Each year, the transition from winter to spring is a miraculous occasion, especially if you live in an area with heavy snow or frigid temperatures. As nature begins to thaw, so, too, do many people. This might mean that you feel that you’re waking up and rejuvenating, and you might be more active indoors and outside.
This renewed activity feels great, and it is great for our wellbeing. Of course, since we’re human and as such can have difficulty adjusting to change–even positive change–this transition from winter to spring can also bring stress. Rather than floundering under the weight of change and experiencing negative effects of the increasing activity, take charge of your transition starting now. If you’re unsure of where to start, here are four ways to reduce stress when transitioning from winter to spring.
Why Changing Seasons Can Cause Stress
Before we explore ways to reduce stress, it’s important to understand why this fresh, invigorating time of year can bring unexpected stress. Unpleasant feelings of stress or anxiety are natural reactions to any type of change. We humans tend to have an uncomfortable intolerance of uncertainty Undergoing any type of change can be a troubling experience. When that change completely alters your lifestyle, as weather can, the results can affect our mental health, affecting mood, thoughts, and actions.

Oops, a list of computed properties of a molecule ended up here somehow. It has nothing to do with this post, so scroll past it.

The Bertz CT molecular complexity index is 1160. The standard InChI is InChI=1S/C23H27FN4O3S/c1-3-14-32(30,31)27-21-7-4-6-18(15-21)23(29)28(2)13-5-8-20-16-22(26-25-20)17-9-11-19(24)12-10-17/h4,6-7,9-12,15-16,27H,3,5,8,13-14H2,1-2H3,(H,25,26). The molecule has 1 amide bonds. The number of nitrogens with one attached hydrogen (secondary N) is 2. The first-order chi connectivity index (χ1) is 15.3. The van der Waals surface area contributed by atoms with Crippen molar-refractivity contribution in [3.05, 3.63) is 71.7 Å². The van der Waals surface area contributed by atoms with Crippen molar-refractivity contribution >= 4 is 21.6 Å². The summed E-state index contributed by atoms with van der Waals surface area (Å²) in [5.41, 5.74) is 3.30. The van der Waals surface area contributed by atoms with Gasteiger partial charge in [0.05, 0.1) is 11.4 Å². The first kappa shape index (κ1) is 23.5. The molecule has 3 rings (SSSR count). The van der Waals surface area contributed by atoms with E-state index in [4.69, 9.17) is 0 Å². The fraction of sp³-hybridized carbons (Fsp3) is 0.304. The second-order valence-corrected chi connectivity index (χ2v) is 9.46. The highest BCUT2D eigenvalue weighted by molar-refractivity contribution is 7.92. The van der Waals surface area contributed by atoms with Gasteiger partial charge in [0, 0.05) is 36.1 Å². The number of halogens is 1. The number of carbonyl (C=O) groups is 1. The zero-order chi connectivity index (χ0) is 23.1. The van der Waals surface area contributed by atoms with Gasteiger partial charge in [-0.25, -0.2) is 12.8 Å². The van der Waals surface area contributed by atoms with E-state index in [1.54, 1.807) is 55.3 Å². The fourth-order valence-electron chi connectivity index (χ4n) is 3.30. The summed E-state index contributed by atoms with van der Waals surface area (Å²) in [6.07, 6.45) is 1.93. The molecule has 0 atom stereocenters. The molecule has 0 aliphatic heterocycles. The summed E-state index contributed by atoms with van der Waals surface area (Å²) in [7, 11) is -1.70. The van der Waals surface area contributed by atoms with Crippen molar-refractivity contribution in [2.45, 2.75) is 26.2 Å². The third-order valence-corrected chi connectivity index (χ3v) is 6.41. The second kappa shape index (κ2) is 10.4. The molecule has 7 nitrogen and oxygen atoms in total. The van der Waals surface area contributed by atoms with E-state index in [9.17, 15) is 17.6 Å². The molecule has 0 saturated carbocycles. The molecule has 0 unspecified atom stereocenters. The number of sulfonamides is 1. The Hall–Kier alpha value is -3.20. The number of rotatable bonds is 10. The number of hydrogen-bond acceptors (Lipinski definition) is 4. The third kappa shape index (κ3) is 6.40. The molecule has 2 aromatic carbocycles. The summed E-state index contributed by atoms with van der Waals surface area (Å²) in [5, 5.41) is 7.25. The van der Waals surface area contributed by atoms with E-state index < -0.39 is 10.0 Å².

Transitions and their accompanying stress can also affect physical health. If you’ve noticed that you feel under the weather with the change of seasons, such as winter to spring, that’s because our immune system reacts to change. Changing weather can stress our system. New pollens and seeds make the air smell wonderful but also irritate our bodies, sparking allergic reactions. (While true, also true is the research-supported fact that aerosols inhaled during walks in the woods activate the immune system to fight infections and tumors.). New activities and routines sparked by the change of seasons also stress our systems a bit while we adjust.
Our entire bodymind reacts to change. This isn’t a bad thing. It’s a sign that your body is alive and alert to change, springing into action to make sure we’re safe and well. Unfortunately, the stress response doesn’t usually feel great mentally or physically, and while short-term stressors aren’t damaging to our total wellbeing, chronic stress is.
You, though, aren’t at the mercy of the changing season or your bodymind’s reaction to it. You can take charge of the change and enjoy the fresh, new season with energy and vigor by taking action to reduce stress when transitioning from winter to spring.
4 Ways to Reduce Stress in Spring
We truly aren’t passive victims of change, even change we don’t choose or control. Use this time of year to develop new habits and actively engage in endeavors that boost your wellbeing and reduce stress.
Brighten Your Living Space
“Spring cleaning” is a valid concept. Cleaning and organizing makes our life space healthy and less chaotic, which is good for us physically and mentally. Take this even deeper with some extensive home projects that bring joy and make your life easier.